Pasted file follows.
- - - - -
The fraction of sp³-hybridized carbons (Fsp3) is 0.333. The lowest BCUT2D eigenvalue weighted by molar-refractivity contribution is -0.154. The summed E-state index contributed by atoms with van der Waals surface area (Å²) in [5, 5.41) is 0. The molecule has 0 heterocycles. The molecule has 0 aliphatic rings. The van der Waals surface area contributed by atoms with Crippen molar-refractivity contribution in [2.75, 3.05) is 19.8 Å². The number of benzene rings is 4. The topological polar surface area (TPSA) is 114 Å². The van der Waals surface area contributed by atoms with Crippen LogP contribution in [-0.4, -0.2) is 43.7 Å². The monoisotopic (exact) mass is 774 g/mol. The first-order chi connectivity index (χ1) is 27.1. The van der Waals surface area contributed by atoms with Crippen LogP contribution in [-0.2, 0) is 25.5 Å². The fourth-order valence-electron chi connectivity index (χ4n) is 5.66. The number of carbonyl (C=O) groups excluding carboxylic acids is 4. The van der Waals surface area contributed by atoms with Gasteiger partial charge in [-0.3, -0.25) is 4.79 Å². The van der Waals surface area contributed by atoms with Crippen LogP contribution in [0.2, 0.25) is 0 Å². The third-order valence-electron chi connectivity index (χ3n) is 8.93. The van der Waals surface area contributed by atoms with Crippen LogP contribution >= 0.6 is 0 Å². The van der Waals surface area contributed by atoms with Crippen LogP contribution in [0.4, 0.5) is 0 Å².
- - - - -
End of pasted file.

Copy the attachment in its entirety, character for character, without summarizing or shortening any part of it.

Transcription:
The fraction of sp³-hybridized carbons (Fsp3) is 0.333. The lowest BCUT2D eigenvalue weighted by molar-refractivity contribution is -0.154. The summed E-state index contributed by atoms with van der Waals surface area (Å²) in [5, 5.41) is 0. The molecule has 0 heterocycles. The molecule has 0 aliphatic rings. The van der Waals surface area contributed by atoms with Crippen molar-refractivity contribution in [2.75, 3.05) is 19.8 Å². The number of benzene rings is 4. The topological polar surface area (TPSA) is 114 Å². The van der Waals surface area contributed by atoms with Crippen LogP contribution in [-0.4, -0.2) is 43.7 Å². The monoisotopic (exact) mass is 774 g/mol. The first-order chi connectivity index (χ1) is 27.1. The van der Waals surface area contributed by atoms with Crippen LogP contribution in [-0.2, 0) is 25.5 Å². The fourth-order valence-electron chi connectivity index (χ4n) is 5.66. The number of carbonyl (C=O) groups excluding carboxylic acids is 4. The van der Waals surface area contributed by atoms with Gasteiger partial charge in [-0.3, -0.25) is 4.79 Å². The van der Waals surface area contributed by atoms with Crippen LogP contribution in [0.2, 0.25) is 0 Å². The third-order valence-electron chi connectivity index (χ3n) is 8.93. The van der Waals surface area contributed by atoms with Crippen LogP contribution >= 0.6 is 0 Å². The van der Waals surface area contributed by atoms with Crippen LogP contribution in [0.4, 0.5) is 0 Å².